Hail Satan! At last, the time has come where we as horror fanatics get to meet a few of our favorite folks involved in the biz. I'm of course talking about DAYS OF THE DEAD, which is set to happen this weekend at Crown Plaza Louisville Airport Expo Center! Who (dead or alive) wouldn't get stoked on experiencing three days of celebrity guests including ElviraHeather Langenkamp (Nancy in A Nightmare On Elm Street), Sid Haig and Bill Moesley (House of 1000 Corpses & The Devil's Rejects), a Return of the Living Dead reunion, and a whole helluva lot more!?!?  There will also be film/trailer screenings, plenty of badass vendors, special events, a tattoo expo, and more!  

To get you mega-hyped on this weekend's festivities, I reached out to DOTD organizer Adolfo Dorta to see if he'd be willing to answer a few questions, and thankfully he was kind enough to oblige. Read on as we talk about horror movies, the origin of DOTD, and a few do's and don't do's for conventions!

Never Nervous: How did Days of the Dead come together, and how long has it been running as the annual horror convention it is today?

Adolfo Dorta: Before DAYS OF THE DEAD, I started and ran a website called From Dusk Till Con (along with co-founder, Rick Lara) which covers the horror convention scene and the culture behind it ever since its inception on Halloween of 2009. Originally, DAYS OF THE DEAD was going to be the mid west expansion show for another long established horror convention on the east coast (which I am not at liberty to name) and they approached From Dusk Till Con about sponsoring an after party event for that show. A few months later, one of the original promoters changed their mind and Rick and I were offered the opportunity to take their place as a partner and the face of what went on to become DAYS OF THE DEAD. As huge horror fans who go to about 4-7 horror conventions a year, it was an offer we simply couldn't refuse.

NN: Considering that this will be my personal first outing to one of these sorts of conventions, do you have any recommendations on how to get the best experience possible? Maybe some DOTD do’s and don't do's?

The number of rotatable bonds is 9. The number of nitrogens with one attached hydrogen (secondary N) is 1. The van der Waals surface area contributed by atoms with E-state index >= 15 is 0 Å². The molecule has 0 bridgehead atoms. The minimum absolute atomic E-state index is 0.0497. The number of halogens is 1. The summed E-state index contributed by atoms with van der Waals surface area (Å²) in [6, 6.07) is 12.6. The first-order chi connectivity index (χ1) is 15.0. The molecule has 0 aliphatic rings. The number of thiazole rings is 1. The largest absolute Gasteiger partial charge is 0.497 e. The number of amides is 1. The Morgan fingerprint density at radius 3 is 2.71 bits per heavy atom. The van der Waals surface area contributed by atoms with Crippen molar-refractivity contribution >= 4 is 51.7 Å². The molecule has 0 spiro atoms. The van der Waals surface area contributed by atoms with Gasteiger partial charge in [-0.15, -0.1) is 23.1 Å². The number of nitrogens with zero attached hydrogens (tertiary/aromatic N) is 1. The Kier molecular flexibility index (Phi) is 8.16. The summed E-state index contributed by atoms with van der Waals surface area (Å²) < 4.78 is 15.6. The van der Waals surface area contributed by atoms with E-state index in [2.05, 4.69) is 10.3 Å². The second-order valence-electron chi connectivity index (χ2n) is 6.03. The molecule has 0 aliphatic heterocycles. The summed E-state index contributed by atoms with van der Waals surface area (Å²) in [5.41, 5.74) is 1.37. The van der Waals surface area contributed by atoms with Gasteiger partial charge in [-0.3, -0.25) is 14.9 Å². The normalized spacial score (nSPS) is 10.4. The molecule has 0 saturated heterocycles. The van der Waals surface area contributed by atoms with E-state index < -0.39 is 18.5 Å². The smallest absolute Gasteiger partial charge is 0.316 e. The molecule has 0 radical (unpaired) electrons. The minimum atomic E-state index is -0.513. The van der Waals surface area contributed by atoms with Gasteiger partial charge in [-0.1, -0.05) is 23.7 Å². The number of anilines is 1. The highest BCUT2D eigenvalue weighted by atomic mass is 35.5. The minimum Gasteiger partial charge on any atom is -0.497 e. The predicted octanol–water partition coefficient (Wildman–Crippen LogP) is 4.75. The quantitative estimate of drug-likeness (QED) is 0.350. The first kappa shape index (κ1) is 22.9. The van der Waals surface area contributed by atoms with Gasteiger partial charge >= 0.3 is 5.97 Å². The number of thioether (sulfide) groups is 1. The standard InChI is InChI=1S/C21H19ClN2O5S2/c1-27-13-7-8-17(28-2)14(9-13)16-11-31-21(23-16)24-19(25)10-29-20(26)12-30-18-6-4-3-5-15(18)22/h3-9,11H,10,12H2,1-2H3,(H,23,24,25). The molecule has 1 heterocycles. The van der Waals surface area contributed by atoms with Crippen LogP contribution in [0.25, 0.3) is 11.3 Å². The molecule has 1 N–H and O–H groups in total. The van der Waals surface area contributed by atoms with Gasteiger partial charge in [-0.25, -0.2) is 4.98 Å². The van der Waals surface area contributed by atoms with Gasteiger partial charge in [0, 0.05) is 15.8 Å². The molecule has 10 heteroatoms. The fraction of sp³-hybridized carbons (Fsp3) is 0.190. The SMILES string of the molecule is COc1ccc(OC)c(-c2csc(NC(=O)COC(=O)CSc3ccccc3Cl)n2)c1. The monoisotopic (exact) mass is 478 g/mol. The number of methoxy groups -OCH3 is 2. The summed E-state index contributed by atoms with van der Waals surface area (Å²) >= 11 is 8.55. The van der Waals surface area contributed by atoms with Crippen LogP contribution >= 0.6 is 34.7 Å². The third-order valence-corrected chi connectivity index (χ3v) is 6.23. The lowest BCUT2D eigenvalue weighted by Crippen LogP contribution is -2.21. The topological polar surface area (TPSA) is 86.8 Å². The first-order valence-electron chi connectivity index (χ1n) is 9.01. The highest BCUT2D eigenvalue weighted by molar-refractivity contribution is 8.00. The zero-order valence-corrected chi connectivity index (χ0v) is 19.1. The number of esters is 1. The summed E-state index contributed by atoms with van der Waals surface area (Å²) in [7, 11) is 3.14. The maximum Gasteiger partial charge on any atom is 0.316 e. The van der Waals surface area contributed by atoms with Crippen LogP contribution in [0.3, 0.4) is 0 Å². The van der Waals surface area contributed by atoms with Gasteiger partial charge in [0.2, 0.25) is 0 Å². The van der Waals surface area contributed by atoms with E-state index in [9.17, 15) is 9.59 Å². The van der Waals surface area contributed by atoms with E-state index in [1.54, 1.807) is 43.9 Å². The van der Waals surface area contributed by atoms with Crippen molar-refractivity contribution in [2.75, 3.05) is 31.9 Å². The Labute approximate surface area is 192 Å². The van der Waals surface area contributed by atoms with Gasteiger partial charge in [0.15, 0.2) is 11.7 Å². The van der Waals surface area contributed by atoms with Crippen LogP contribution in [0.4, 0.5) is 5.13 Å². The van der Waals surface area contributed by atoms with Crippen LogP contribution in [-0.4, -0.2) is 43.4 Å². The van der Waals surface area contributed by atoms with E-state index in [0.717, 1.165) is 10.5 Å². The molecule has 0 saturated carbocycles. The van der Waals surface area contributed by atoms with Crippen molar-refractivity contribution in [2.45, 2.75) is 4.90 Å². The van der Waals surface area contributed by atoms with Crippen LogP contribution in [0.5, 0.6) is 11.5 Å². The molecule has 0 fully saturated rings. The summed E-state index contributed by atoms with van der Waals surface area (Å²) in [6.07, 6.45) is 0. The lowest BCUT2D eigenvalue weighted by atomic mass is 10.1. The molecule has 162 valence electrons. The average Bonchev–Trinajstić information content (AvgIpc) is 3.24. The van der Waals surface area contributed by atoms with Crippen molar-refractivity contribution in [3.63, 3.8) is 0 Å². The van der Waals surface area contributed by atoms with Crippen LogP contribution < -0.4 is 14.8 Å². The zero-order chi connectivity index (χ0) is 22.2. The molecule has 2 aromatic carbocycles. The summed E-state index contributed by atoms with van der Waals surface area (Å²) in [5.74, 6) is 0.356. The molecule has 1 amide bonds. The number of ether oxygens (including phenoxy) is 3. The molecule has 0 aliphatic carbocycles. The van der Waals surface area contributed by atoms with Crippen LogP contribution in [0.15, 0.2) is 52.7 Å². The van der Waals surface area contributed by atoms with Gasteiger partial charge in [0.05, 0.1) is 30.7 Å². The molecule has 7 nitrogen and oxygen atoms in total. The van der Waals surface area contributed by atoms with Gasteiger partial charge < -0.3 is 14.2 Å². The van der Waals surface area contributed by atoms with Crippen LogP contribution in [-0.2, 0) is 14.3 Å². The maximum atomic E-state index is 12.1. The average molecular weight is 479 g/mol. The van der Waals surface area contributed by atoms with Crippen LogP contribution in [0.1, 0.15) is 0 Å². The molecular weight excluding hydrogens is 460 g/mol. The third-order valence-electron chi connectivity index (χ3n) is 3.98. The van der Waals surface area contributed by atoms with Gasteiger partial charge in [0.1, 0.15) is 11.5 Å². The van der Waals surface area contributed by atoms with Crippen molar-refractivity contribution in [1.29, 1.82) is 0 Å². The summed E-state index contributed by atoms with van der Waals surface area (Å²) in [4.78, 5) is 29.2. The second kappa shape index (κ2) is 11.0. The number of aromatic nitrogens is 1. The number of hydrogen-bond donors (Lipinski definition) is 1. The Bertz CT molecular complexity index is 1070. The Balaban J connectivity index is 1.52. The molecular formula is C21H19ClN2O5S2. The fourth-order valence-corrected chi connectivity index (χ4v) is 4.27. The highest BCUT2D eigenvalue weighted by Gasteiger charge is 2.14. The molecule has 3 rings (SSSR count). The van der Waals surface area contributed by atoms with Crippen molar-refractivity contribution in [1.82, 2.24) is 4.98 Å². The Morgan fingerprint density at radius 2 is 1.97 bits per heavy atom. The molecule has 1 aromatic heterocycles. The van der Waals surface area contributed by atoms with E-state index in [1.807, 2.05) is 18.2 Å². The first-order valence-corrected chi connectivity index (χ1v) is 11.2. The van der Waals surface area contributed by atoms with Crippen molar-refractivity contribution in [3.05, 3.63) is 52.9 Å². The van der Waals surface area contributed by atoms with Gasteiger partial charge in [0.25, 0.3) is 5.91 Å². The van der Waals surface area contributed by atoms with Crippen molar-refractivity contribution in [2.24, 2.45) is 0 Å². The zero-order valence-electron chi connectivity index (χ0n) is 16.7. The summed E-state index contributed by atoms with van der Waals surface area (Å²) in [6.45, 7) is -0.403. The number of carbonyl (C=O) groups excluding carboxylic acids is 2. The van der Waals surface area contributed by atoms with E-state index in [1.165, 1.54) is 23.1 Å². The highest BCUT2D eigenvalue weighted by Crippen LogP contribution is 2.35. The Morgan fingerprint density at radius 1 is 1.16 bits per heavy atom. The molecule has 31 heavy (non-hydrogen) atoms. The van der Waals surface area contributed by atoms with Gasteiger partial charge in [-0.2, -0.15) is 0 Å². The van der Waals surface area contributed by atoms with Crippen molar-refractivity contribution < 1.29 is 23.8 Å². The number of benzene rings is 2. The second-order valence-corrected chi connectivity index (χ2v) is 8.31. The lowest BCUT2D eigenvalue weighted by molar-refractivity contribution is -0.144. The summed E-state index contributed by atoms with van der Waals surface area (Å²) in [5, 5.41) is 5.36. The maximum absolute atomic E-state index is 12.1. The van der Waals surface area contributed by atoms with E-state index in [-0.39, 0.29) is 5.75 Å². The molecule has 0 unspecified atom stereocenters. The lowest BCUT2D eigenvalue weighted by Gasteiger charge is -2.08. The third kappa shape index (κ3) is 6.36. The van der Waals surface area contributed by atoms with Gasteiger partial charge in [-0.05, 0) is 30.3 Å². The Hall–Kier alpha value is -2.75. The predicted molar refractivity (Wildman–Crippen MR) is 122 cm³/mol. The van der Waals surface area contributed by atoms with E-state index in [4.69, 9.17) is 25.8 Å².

AD: Be yourself, make friends, and just come ready to have a good time. Mingle, make friends, and expect to stay up late hanging out with a fun group of like minded individuals. DAYS OF THE DEAD is one big party celebrating all things horror and if you're a fan, it's impossible not to have a good time.

That said, wear deodorant. Please. Hygiene is important. Nobody likes funky folks. Nobody.

"DAYS OF THE DEAD is one big party celebrating all things horror and if you're a fan, it's impossible not to have a good time."

NN: Initially, what inspired you to put Days of the Dead together? And why center it on the horror genre?

AD: As a life long horror fan and an avid horror convention goer, when Bill Philputt made me the offer to join him and have a hand in doing one of my own, I just couldn't refuse. One of the most popular topics of discussion that happens after hours at horror conventions over beers and cigarettes is "How would YOU do a horror convention if you could do your own." It's fun to be able to answer that question first hand and put together the kind of show that I would want to see as a fan.

NN: What do you consider to be your favorite horror film from the last ten years?

AD: Oof. That's a tough one. I may have to go with either Martyrs or Inside, which are coincidentally both French films. I still remember the first time watching Martyrs and feeling like I was repeatedly punched in the gut by a film for the first time in years. I don't think anything hit me that hard since Irreversible (Ha!....also a French film). Inside is kind of on the opposite end of the spectrum in terms of tone, but it's such a ridiculously over the top films in terms of violence and gore and the shocks are sold so well - kind of reminds me of the Japanese film, 2LDK (check it out if you're not familiar with it).

"I still remember the first time watching Martyrs and feeling like I was repeatedly punched in the gut by a film for the first time in years."

NN: Before you go, tell us who you’re most excited to see this year.